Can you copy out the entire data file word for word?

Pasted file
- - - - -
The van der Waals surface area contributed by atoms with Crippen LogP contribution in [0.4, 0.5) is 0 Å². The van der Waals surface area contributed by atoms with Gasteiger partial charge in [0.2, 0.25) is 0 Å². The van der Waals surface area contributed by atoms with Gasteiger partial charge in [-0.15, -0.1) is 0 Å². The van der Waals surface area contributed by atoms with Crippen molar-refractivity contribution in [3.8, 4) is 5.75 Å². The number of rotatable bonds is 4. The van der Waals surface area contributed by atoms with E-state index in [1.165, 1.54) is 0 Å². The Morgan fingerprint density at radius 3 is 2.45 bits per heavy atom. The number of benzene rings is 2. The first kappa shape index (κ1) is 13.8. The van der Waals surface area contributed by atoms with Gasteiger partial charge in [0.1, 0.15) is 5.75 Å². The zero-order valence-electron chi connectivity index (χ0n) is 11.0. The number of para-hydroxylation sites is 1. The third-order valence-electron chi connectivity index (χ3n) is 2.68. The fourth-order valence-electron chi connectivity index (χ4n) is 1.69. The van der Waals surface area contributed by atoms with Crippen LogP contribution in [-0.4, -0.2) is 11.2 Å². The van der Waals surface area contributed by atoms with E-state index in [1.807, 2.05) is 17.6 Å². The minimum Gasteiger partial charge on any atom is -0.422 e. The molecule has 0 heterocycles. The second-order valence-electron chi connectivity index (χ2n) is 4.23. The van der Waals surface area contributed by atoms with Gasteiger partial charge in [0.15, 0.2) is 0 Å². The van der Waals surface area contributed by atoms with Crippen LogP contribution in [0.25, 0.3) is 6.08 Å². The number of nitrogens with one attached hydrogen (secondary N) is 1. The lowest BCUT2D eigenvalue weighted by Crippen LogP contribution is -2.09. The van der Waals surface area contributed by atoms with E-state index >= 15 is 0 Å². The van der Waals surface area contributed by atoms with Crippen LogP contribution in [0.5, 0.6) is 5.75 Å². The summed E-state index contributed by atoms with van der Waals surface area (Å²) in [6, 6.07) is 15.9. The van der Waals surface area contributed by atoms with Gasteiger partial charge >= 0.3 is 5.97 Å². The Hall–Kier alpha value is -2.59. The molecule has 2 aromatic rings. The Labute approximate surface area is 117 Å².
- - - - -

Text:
The van der Waals surface area contributed by atoms with Crippen LogP contribution in [0.4, 0.5) is 0 Å². The van der Waals surface area contributed by atoms with Gasteiger partial charge in [0.2, 0.25) is 0 Å². The van der Waals surface area contributed by atoms with Gasteiger partial charge in [-0.15, -0.1) is 0 Å². The van der Waals surface area contributed by atoms with Crippen molar-refractivity contribution in [3.8, 4) is 5.75 Å². The number of rotatable bonds is 4. The van der Waals surface area contributed by atoms with E-state index in [1.165, 1.54) is 0 Å². The Morgan fingerprint density at radius 3 is 2.45 bits per heavy atom. The number of benzene rings is 2. The first kappa shape index (κ1) is 13.8. The van der Waals surface area contributed by atoms with Gasteiger partial charge in [0.1, 0.15) is 5.75 Å². The zero-order valence-electron chi connectivity index (χ0n) is 11.0. The number of para-hydroxylation sites is 1. The third-order valence-electron chi connectivity index (χ3n) is 2.68. The fourth-order valence-electron chi connectivity index (χ4n) is 1.69. The van der Waals surface area contributed by atoms with Crippen LogP contribution in [-0.4, -0.2) is 11.2 Å². The van der Waals surface area contributed by atoms with E-state index in [1.807, 2.05) is 17.6 Å². The minimum Gasteiger partial charge on any atom is -0.422 e. The molecule has 0 heterocycles. The second-order valence-electron chi connectivity index (χ2n) is 4.23. The van der Waals surface area contributed by atoms with Gasteiger partial charge in [0.15, 0.2) is 0 Å². The van der Waals surface area contributed by atoms with Crippen LogP contribution in [0.25, 0.3) is 6.08 Å². The number of nitrogens with one attached hydrogen (secondary N) is 1. The lowest BCUT2D eigenvalue weighted by Crippen LogP contribution is -2.09. The van der Waals surface area contributed by atoms with E-state index >= 15 is 0 Å². The van der Waals surface area contributed by atoms with Crippen LogP contribution in [0.5, 0.6) is 5.75 Å². The summed E-state index contributed by atoms with van der Waals surface area (Å²) in [6, 6.07) is 15.9. The van der Waals surface area contributed by atoms with Gasteiger partial charge >= 0.3 is 5.97 Å². The Hall–Kier alpha value is -2.59. The molecule has 2 aromatic rings. The Labute approximate surface area is 117 Å².